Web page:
SOONER than one might have expected, Franc ois Hollande's election has shifted the tactical balance in euro-zone politics away from Berlin. The new French president has rallied Italy and Spain behind his proposals for a "stability pact" - which challenges certain German preferences - ahead of the European Council summit. At the same time, Berlin is strengthening its rhetorical defence against calls to take on more of the euro zone's collective economic burden.

Chancellor Angela Merkel has again made clear her country cannot carry the whole euro zone on its shoulders. The vast majority in Germany argue Berlin has already staked a huge amount on its euro partners. This is true, even though two rescues were designed to bail out German investors in Spanish and Irish banks at the expense of those nations' taxpayers.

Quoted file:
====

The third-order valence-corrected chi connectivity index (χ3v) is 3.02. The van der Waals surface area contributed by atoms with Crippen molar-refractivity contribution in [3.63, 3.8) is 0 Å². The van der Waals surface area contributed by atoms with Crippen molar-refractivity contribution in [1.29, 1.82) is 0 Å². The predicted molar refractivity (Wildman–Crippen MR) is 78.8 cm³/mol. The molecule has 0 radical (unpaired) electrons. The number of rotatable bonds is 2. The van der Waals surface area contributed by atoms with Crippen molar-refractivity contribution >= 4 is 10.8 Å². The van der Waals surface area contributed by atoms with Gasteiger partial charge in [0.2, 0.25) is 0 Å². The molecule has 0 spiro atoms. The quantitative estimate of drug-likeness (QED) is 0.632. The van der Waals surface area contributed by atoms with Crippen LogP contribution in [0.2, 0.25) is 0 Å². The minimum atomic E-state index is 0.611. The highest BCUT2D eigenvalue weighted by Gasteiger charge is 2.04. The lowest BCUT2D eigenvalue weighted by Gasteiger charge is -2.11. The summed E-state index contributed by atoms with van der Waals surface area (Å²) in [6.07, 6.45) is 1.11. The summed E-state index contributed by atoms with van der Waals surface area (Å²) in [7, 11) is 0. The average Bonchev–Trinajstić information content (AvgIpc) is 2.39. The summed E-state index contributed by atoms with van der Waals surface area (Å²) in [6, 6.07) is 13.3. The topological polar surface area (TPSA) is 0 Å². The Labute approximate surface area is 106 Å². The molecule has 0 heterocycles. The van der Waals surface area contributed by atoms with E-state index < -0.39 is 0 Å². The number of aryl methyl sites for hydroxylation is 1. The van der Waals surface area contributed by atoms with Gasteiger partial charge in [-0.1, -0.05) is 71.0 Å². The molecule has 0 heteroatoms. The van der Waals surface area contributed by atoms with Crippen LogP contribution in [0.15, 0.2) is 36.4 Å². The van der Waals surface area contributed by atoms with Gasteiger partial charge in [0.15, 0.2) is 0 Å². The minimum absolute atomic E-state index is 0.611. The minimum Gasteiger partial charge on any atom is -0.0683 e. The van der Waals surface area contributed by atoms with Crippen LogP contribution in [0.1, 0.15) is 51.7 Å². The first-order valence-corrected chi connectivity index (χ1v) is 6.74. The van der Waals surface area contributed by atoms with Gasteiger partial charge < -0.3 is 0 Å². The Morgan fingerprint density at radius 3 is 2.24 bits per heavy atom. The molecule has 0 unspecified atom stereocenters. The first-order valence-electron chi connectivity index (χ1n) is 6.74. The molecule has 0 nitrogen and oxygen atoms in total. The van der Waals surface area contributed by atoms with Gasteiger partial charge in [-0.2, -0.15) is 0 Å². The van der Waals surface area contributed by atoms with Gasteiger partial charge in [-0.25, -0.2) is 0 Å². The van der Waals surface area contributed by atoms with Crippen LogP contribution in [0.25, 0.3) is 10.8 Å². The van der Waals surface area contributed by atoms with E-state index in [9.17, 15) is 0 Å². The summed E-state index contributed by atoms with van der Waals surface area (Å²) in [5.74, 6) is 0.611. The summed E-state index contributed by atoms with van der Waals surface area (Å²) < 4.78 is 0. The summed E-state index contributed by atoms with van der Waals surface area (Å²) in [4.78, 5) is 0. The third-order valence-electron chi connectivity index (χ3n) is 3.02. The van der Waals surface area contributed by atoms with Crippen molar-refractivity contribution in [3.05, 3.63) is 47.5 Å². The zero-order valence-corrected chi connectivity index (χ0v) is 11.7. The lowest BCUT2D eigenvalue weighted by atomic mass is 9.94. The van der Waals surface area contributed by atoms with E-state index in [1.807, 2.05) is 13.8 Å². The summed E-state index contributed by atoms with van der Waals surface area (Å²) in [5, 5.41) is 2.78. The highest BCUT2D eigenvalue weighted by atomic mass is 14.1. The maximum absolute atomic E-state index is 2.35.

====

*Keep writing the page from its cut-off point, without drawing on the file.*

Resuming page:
Merkel has again signalled that Germany is willing to go very far in pooling national liabilities on the condition of a concomitant pooling of sovereignty, a "political union". Germans say this is not something others are willing to do. Hollande's proposal - sensible steps towards a banking union - may be aimed at calling the German bluff. He wants to give the European Central Bank the power to wind up leading banks. This would be a serious ceding of sovereignty, as it would weaken the power of governments to lean on banking systems to favour sectors or buy sovereign debt.

Hollande also wants the new euro-zone rescue fund - the European Stability Mechanism - to provide equity directly to banks, so that the risk of bank recapitalisation would be shared across the union.

Hollande's stability pact falls far short of the sovereignty sharing that Berlin says its wants. But then, Berlin may want too much. It is reasonable to make euro-zone bonds wait for common control of deficits. There is no need to impose from the outside the exact composition of public spending or the choice between a high-tax, high-spending model and its opposite.

While the rhetorical skirmish plays out between Paris and Berlin, the UK is breaking new ground in an effort to reignite growth. All countries in or out of the euro must shed the constraints of conventional thinking. London, June 15